10. Create Your Own Challenge: Harry Potter and the Curse Child by JK Rowling. So, I've never read a book in a play format before. Not my favorite format. I just pretended the name: wasn't there. As for the contents of the book, well, personally, I think she should have quit while she was ahead. I felt like it introduced adult issues into the series. I know that the original seven books grew up with her audience getting more and more intense with each installment, but this was different. I didn't like the heroes as adults, and wish that I had kept my own imagined version of their adulting unspoiled by her version. Oh well.

11. Armchair Traveler: My Berlin Kitchen by Luisa Weis. This was a food memoir. The author has had an interesting life. I enjoyed it, but I've enjoyed other food memoirs more.

12. Improve Yourself: Peacemakers by Ken Sande. This is the one I still have to finish. (of course, its a nonfiction that I still have hanging over my head...) This book has been recommended to my husband and I by many people. Someone gave us a copy last fall, so we are finally digging in to it. It is very practical on the topic of pursuing peaceful relationships.

Ironically, as I read over this list, only three of the books ended up being nonfiction. I probably should/could have incorporated more nonfiction into the categories, especially numbers 1,4, and 10. But, I do currently have a nonfiction on my bedside table that I am working through. It would fit the recommended and armchair categories. It is called The Ballad of the Whisky Robber. It reads like a Jonas Jonasson title, but it really happened.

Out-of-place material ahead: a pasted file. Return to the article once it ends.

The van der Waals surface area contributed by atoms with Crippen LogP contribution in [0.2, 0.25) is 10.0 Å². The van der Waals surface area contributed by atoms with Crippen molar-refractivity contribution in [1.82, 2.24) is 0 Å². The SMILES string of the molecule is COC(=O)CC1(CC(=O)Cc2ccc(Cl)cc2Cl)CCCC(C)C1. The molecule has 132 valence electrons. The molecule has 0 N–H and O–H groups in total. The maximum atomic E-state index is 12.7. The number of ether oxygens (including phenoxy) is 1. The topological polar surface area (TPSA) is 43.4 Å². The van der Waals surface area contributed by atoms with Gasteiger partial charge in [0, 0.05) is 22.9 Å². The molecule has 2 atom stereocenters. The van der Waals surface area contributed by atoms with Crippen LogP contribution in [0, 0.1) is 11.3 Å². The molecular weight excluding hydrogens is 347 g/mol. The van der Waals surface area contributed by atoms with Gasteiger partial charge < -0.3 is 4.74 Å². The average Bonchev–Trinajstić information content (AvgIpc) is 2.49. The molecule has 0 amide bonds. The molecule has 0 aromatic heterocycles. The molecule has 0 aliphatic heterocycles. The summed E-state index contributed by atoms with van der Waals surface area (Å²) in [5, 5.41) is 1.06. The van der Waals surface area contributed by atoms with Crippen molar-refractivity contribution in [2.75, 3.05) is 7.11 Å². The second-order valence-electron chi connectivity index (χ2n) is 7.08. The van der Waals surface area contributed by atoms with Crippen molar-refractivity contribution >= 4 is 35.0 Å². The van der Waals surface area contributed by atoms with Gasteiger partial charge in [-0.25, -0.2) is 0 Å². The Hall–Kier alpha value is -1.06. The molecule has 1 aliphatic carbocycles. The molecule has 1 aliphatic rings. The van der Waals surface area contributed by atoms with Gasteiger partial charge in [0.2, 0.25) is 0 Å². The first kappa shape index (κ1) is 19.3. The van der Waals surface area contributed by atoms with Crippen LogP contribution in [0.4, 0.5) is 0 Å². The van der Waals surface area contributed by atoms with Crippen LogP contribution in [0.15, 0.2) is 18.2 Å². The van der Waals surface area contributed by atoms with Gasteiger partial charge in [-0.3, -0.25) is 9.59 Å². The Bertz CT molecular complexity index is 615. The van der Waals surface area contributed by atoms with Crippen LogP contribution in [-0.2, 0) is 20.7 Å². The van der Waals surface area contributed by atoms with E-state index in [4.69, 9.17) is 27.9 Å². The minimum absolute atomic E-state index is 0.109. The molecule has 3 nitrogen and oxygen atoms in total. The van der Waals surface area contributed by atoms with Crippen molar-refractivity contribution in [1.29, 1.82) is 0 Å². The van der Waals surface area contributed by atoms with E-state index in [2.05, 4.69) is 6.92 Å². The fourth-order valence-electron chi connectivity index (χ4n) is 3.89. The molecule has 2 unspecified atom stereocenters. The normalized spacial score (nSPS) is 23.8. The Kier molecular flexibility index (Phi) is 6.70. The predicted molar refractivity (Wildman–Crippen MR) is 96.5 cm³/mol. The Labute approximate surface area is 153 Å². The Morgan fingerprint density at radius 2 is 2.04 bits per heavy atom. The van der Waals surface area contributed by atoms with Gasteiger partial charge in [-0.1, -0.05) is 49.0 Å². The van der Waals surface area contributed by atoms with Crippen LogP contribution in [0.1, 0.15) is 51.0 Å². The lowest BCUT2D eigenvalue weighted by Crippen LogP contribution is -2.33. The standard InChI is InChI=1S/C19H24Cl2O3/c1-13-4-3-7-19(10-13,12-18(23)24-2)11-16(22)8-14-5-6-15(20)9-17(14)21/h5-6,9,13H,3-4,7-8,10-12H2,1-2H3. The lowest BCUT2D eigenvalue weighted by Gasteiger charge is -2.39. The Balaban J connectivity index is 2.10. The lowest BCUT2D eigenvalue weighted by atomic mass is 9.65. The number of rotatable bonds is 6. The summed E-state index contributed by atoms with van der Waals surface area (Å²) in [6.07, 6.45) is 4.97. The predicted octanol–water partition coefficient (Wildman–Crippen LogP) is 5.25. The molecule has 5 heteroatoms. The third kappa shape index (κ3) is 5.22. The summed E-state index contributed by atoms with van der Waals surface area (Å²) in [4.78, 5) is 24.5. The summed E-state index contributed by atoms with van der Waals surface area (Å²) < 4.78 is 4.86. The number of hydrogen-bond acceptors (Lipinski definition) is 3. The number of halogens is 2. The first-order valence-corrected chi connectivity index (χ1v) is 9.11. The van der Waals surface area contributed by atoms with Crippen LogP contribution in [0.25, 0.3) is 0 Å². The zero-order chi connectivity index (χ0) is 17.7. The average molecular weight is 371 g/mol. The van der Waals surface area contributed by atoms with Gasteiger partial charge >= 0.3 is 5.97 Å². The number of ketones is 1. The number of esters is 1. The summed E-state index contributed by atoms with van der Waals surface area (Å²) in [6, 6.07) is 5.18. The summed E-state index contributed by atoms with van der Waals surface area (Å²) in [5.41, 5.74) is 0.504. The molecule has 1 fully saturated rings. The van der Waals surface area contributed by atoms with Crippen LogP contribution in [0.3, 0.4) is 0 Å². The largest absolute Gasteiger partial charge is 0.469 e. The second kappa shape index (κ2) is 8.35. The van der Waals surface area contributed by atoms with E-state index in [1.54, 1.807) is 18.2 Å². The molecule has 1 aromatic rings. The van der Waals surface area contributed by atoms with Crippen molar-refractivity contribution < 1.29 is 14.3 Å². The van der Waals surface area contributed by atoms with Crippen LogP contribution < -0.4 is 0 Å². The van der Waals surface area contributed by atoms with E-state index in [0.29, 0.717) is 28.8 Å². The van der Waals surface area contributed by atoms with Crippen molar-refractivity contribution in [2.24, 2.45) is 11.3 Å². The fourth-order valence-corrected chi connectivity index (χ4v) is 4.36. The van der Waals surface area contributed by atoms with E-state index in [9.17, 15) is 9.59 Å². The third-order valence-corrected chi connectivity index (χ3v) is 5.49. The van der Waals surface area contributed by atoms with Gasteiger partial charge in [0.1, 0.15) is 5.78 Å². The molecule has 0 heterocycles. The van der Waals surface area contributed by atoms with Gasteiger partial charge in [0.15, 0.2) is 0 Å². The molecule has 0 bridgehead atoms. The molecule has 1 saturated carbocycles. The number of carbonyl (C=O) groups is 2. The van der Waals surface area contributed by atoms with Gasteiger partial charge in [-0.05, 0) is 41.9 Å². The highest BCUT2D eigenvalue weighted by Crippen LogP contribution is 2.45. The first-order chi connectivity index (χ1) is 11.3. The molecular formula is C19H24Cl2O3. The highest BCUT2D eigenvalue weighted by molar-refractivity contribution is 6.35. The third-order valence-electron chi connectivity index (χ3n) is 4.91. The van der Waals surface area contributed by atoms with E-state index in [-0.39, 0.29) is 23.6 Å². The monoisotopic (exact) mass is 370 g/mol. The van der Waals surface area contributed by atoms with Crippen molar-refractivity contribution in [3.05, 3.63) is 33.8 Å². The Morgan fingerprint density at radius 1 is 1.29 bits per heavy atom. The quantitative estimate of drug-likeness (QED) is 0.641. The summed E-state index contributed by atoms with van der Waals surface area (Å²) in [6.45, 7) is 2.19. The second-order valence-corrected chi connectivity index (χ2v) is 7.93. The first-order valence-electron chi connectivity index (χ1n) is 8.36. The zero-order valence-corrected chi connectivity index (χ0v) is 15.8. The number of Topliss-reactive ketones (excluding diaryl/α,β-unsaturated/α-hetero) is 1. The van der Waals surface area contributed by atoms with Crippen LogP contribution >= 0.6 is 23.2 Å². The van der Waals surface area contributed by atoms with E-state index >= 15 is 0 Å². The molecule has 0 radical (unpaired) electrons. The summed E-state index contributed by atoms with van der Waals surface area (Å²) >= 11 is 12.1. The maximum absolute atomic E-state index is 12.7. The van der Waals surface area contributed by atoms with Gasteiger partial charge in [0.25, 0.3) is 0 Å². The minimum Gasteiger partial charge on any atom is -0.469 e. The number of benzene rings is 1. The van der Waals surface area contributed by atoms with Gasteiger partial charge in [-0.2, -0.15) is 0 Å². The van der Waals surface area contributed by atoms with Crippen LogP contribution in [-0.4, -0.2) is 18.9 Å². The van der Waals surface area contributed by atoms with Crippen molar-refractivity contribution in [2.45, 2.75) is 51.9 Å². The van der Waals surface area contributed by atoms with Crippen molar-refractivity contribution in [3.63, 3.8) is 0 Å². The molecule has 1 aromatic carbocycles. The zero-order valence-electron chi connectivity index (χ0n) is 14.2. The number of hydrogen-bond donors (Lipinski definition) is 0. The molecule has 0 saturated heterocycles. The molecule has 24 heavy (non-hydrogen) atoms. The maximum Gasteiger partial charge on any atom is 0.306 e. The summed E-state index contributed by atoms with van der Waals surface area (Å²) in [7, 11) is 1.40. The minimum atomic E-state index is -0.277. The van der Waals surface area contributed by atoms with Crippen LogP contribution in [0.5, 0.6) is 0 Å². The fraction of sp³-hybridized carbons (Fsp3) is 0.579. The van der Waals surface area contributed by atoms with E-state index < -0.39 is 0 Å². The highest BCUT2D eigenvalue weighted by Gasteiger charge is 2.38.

Anyway, the winter reading challenge did stretch both me and my reading life. What have you been reading recently?

Life Update

Well, January is almost through, and much has happened for our family this month.

-Meres finished chemo two weeks ago. That fact prompts a sigh of relief. We can see the light at the end of the tunnel, but it is still off in the distance. The cumulative effects of chemo have definitely caught up with her the last two treatments. Her (blood) counts never really recovered, her hair is falling out (not all, but it is quite thin on the scalp), her nausea was out of control, she had a flu bug for 3 days, and she has been fighting a cough for 2-1/2 weeks. But, her vision was 20-20 in her good eye yesterday when we visited her retinal specialist. We are in a wait and see pattern now. Did the chemo do its job? Only time will tell.